The outbreak of massive orders must surely have made the last quarter of 1995 a dream for aircraft salesmen - but does it mean a return to nightmares for airframe and engine manufacturers? Probably the biggest single fear for a manufacturer, after that of not having any orders, is that of having too many. On the surface, the combination of the Saudia, Singapore Airlines and ValuJet orders alone - along with the threat of another massive order from Malaysian - could be enough to make the manufacturers' fear of plenty come all too true.
For most of this decade, manufacturers have been doing what they have needed to do for a long time - downsizing to meet the realistic market expectations of the next decade and beyond. The process has been painful so far, and is by no means complete - as the preliminary discussions between Boeing and McDonnell Douglas over a possible co-operation demonstrate all too clearly.
That downsizing has left most manufacturers and - perhaps more crucially - their components suppliers unable to rack-up production quickly enough to meet market fluctuations. Most of them would, of course, not want to expand again too quickly, so sure are they now that high-volume production as seen in the late 1980s cannot be sustained in the long term.
With that in mind, the manufacturers must now balance their caution against the demands of airlines, which wish to modernise and expand their fleets. Too much production capacity and the manufacturers will be left with another cycle of downsizing; too little, and they leave their markets vulnerable to incursions by new entrants. (The latter, inevitably, will lead to an even greater over-capacity in the market come the next, equally inevitable, downturn.)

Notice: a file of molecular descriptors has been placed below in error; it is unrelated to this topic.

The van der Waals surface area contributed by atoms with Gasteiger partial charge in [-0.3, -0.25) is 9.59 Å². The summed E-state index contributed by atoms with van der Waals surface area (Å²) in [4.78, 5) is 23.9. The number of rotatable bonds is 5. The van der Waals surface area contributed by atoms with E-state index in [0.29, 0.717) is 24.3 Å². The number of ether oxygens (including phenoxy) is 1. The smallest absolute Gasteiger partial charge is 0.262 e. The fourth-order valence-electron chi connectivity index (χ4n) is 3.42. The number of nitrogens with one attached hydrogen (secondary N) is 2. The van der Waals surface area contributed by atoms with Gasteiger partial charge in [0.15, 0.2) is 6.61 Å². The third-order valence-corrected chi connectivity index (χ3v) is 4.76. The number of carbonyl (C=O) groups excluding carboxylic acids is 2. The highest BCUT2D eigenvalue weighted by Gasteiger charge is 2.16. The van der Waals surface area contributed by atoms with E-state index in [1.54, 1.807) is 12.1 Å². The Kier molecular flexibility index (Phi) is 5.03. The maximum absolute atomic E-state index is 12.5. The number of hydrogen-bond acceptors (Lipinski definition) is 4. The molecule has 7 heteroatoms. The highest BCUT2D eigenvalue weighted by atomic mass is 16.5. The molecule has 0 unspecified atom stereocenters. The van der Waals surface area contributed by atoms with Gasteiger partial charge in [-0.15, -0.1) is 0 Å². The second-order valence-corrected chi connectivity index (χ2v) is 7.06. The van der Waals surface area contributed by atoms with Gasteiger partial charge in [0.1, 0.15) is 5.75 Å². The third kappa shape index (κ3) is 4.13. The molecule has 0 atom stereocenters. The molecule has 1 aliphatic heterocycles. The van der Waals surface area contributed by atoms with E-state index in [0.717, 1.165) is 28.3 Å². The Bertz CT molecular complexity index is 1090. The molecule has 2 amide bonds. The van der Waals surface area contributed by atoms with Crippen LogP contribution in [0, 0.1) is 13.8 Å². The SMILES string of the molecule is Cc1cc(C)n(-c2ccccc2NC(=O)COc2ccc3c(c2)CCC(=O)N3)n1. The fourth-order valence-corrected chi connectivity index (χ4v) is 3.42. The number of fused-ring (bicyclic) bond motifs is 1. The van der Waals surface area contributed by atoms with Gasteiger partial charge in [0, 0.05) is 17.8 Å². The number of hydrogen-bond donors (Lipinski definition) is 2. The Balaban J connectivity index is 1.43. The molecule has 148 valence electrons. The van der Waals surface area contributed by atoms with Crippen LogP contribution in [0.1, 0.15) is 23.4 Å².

The trouble is that nobody knows just what the effect of these massive orders will be on the rest of the market. Although SIA may have decided that it and its subsidiaries will need up to 77 Boeing 777s in the next few years, for example, there is nothing to say that the world airline industry needs that many aircraft and the capacity that they represent as an increment.
SIA has a policy of running a particularly young fleet, with an average age far lower than those of most other airlines. Long before its 77th 777 is due in service, its first ones will probably have appeared, on the second-hand or lease market. Their subsequent operators may be airlines, which would always have been in the market for used or leased aircraft - but they might also have been on Boeing's target list of new buyers. The massive orders from SIAS, Saudia and the like might not, in effect, represent a boost to the market, more a displacement sideways of it. Not only that - these large orders tend to involve price discounts which would not be available to those ordering aircraft or engines in ones and twos, so the price for doing business sooner may be less profit later. (On the other hand, a limit on production might just force more manufacturers to hold out for prices closer to "list": the concept of paying full price or losing their place in the queue would be a novel one for most airlines.)
If these orders do prove to be as much substitution for others' as they are incremental for the initial customers, gearing up production to satisfy those customers, could prove to be a major pitfall for the whole manufacturing sector. Success could be the industry's biggest nightmare.
Source: Flight International